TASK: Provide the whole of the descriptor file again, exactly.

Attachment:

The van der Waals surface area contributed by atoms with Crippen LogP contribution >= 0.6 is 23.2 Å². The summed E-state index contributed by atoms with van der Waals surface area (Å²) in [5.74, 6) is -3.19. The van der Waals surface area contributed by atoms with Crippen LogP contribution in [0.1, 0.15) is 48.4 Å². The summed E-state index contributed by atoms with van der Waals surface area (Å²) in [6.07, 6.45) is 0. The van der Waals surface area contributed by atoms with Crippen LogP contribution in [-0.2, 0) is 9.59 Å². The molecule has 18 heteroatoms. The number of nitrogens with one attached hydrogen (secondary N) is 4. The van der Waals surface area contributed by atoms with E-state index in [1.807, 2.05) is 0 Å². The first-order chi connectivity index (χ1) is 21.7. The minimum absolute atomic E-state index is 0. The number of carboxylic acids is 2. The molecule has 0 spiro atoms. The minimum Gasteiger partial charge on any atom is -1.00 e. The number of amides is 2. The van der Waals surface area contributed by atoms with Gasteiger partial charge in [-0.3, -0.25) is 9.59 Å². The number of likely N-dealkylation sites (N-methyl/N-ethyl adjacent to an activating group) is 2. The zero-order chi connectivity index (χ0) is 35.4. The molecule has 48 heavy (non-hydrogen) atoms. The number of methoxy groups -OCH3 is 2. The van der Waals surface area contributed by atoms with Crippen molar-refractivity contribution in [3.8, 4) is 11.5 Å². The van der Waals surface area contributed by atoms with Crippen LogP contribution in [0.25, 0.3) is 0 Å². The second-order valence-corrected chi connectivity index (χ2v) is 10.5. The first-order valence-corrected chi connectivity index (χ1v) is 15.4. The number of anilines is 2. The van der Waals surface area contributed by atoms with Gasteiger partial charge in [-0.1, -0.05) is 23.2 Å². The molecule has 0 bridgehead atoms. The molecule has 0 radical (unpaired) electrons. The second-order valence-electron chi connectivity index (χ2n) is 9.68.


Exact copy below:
The van der Waals surface area contributed by atoms with Crippen LogP contribution >= 0.6 is 23.2 Å². The summed E-state index contributed by atoms with van der Waals surface area (Å²) in [5.74, 6) is -3.19. The van der Waals surface area contributed by atoms with Crippen LogP contribution in [0.1, 0.15) is 48.4 Å². The summed E-state index contributed by atoms with van der Waals surface area (Å²) in [6.07, 6.45) is 0. The van der Waals surface area contributed by atoms with Crippen LogP contribution in [-0.2, 0) is 9.59 Å². The molecule has 18 heteroatoms. The number of nitrogens with one attached hydrogen (secondary N) is 4. The van der Waals surface area contributed by atoms with E-state index in [1.807, 2.05) is 0 Å². The first-order chi connectivity index (χ1) is 21.7. The minimum absolute atomic E-state index is 0. The number of carboxylic acids is 2. The molecule has 0 spiro atoms. The minimum Gasteiger partial charge on any atom is -1.00 e. The number of amides is 2. The van der Waals surface area contributed by atoms with Gasteiger partial charge in [-0.3, -0.25) is 9.59 Å². The number of likely N-dealkylation sites (N-methyl/N-ethyl adjacent to an activating group) is 2. The zero-order chi connectivity index (χ0) is 35.4. The molecule has 48 heavy (non-hydrogen) atoms. The number of methoxy groups -OCH3 is 2. The van der Waals surface area contributed by atoms with Crippen molar-refractivity contribution in [3.8, 4) is 11.5 Å². The van der Waals surface area contributed by atoms with Crippen LogP contribution in [0.25, 0.3) is 0 Å². The second-order valence-corrected chi connectivity index (χ2v) is 10.5. The first-order valence-corrected chi connectivity index (χ1v) is 15.4. The number of anilines is 2. The van der Waals surface area contributed by atoms with Gasteiger partial charge in [-0.1, -0.05) is 23.2 Å². The molecule has 0 bridgehead atoms. The molecule has 0 radical (unpaired) electrons. The second-order valence-electron chi connectivity index (χ2n) is 9.68.